The Golden Valley City Council has hired a law firm to launch an independent investigation of alleged police misconduct requested by Mayor Shep Harris, who had criticized the city's recent search for a new police chief, saying it was using "intimidating, provocative, harassing and threatening" tactics.

Harris on Tuesday walked back those remarks, apologizing to City Manager Tim Cruikshank and the City Council for "violat[ing] your confidence and your trust" and saying that he "completely misunderstood the final stage of the search process." Harris said that Cruikshank has the final say in choosing the police chief, "and I apologize for creating any confusion around that."

Harris also apologized to interim Police Chief Scott Nadeau, one of two finalists for the job who dropped out of the running to become the permanent chief after Harris called for the investigation and cited allegations of intimidation and racism in the department. Nadeau resigned Wednesday.

"My intention was not to malign your reputation, force you to resign or withdraw from the search process," Harris said, referring to Nadeau. "You stabilized the Police Department at a critical moment in time and helped re-establish relationships between the Police Department and City Hall."

The City Council approved a contract of $93,000 to $120,000 with the Minneapolis law firm Greene Espel to conduct the investigation. A half-dozen residents at the meeting objected to the investigation and the fact that the police administration fund will pay for it. City officials did not immediately respond to requests for a copy of the law firm contract or say how long the investigation is expected to take.

Harris backed the other finalist for chief, Virgil Green, security manager for the Oklahoma City Convention Center. Green, who would be the city's first Black chief, has accepted a conditional job offer and is expected to start in six to eight weeks, contingent on background checks and final exams for employment.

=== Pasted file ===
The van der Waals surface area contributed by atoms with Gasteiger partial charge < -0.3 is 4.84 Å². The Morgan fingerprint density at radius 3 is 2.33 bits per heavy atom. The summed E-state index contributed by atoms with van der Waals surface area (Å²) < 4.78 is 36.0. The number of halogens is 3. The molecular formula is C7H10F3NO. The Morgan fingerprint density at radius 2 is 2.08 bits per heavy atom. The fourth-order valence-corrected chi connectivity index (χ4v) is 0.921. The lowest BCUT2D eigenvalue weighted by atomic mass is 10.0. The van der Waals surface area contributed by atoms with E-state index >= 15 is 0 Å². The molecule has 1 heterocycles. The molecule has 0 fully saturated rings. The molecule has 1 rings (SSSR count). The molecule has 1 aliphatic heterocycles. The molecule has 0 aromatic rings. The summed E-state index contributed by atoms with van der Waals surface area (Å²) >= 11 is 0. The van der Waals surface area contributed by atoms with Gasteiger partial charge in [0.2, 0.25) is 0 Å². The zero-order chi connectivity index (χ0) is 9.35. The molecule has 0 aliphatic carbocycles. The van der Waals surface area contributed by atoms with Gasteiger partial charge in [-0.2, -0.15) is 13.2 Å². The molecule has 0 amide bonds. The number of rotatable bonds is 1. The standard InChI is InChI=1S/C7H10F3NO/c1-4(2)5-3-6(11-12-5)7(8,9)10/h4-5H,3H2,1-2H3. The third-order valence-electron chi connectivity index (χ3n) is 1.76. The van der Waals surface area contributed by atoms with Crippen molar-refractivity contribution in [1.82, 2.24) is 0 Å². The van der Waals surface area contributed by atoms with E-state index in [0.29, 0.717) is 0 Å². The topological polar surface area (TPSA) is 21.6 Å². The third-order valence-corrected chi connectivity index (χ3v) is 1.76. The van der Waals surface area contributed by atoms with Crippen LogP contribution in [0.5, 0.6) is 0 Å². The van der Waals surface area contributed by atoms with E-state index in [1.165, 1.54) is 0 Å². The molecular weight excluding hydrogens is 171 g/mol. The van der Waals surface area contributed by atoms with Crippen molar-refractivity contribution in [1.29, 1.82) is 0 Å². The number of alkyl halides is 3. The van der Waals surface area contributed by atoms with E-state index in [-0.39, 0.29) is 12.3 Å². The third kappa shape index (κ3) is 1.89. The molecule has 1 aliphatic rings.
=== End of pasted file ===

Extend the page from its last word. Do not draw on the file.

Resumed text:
Until Green arrives, Commander Alice White will serve as acting chief. White, a former patrol officer with the Minneapolis Police Department for 17 years and trainer in its Procedural Justice Unit, joined the Golden Valley department in October and is its first Black commander.

"We thank Chief Nadeau for his service to the city of Golden Valley over the past six months and wish him well in his future endeavors," Cruikshank said in a statement. "And we thank Commander White for stepping up to lead our Police Department until Mr. Green begins employment."

Harris said his purpose in making his statement two weeks ago about the police chief search process was to "validate and lift up serious concerns brought to light by members of our community and city staff" that he said were confirmed by the council's decision to authorize the investigation. Those concerns involved allegations of racism and conflicts of interest within the Police Department, he said.

The mayor said there was a false narrative that people who are pro-police must necessarily be against racial justice. That's not true, he said, but to change that narrative "we have come to realize that this is very difficult and messy and even painful work. There's no roadmap for these efforts, as cities like ours rarely if ever attempt to make these changes in this short period of time in which we are trying to."

Harris had also accused the Golden Valley Crime Prevention Fund, a 50-year-old organization that offers rewards for information leading to arrests, of having a conflict of interest with the police and negatively influencing the police chief search process. Several members of the group's board showed up Tuesday night seeking an apology that they say they didn't receive.

"To suggest that anyone in our group interfered with the process is insulting, offending and slanderous at best," said board member DeDe Scanlon, a former City Council member.

In a statement Wednesday, attorney Surya Saxena of Greene Espel said the firm would not comment on the status of the investigation while it is ongoing. He added the firm would not be investigating any allegations related to the Golden Valley Crime Prevention Fund.